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  • Greg Jenks

Celebrating the birth of Jesus


A Christmas sermon by the Dean of Grafton:

Around the world today millions of people will engage in various rituals to mark the birth of Jesus more than 2,000 years ago.

Not everyone will be a person of faith, but Jesus has a significance for our world that goes beyond religion.

It would be hard to identify any other individual who has had the impact on the world which Jesus has had over the past 20 centuries.

The Holy Child of Nazareth held no political or priestly office, and commanded no armies. He was not born into a wealthy family nor into a family with high status in the wider community.

Yet Jesus turned the world upside down.

Jesus proclaimed the coming of God’s reign, but sought no power for himself.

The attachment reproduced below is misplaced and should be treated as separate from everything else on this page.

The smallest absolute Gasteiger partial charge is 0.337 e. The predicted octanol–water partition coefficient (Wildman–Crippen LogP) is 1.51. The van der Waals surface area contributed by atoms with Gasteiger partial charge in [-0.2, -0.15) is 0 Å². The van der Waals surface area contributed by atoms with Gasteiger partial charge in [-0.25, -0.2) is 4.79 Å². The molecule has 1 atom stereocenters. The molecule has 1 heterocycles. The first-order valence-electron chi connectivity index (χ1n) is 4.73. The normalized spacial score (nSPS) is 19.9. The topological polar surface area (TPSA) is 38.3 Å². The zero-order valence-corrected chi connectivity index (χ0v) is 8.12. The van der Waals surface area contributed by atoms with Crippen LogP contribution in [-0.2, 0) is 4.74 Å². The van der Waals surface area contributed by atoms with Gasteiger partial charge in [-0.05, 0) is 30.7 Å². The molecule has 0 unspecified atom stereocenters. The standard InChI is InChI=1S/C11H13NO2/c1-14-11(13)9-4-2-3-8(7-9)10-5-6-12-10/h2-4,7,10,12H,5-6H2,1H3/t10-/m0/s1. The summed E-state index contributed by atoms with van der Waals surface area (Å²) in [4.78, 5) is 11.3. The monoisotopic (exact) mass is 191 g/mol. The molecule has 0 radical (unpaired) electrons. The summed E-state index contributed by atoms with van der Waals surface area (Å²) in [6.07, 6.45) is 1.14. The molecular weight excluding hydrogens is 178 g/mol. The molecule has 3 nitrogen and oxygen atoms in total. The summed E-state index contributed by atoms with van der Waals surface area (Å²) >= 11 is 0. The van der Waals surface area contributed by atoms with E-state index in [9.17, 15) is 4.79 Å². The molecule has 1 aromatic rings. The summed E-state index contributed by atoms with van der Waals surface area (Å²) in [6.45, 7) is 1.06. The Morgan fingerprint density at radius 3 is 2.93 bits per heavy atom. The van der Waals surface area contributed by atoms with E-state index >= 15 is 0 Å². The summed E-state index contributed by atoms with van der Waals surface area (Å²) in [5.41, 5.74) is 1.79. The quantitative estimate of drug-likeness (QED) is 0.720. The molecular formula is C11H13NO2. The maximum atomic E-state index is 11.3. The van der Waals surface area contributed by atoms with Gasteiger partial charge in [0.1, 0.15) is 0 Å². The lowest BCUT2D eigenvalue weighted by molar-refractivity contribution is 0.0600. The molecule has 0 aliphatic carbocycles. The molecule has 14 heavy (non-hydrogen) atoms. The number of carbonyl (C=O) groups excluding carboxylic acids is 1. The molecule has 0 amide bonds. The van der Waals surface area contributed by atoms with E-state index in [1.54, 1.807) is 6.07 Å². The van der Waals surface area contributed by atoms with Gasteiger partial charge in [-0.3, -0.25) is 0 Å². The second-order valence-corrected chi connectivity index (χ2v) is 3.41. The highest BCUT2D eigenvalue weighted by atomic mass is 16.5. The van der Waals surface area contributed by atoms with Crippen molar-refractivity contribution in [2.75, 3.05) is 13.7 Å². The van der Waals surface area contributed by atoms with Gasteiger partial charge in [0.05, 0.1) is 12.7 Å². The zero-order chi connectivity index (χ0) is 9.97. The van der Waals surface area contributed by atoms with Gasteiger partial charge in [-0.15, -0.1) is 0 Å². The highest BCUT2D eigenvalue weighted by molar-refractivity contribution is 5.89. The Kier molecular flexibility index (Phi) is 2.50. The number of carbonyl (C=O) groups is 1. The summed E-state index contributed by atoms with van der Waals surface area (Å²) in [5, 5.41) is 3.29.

Jesus healed the sick, gave hope to the oppressed, fed the hungry and was even said to raise the dead back to life.

Jesus blessed bread and wine, then invited anyone to come and eat. No limits to acceptance. No boundaries to compassion.

“Imagine this”, Jesus said. “Imagine a world where God’s law of love prevails rather than the edicts of Caesar or the privileges of the powerful.”

And he taught us a prayer which—if we ever really lived it fully—would turn our own lives upside down as well:

Our father in heaven … Your kingdom come … Your will be done on earth as in heaven … Give us the bread we need for today, one day at a time … Forgive us by the measure of how we forgive others … Do not put us to the test …

We shall say that prayer together later in this service, and I invite you to hear afresh how that prayer reverses what we often think we know about God, or power, or church, or ourselves.

This is the legacy of Jesus, whose birth we celebrate tonight.

The full text of this sermon together with video may be found online.


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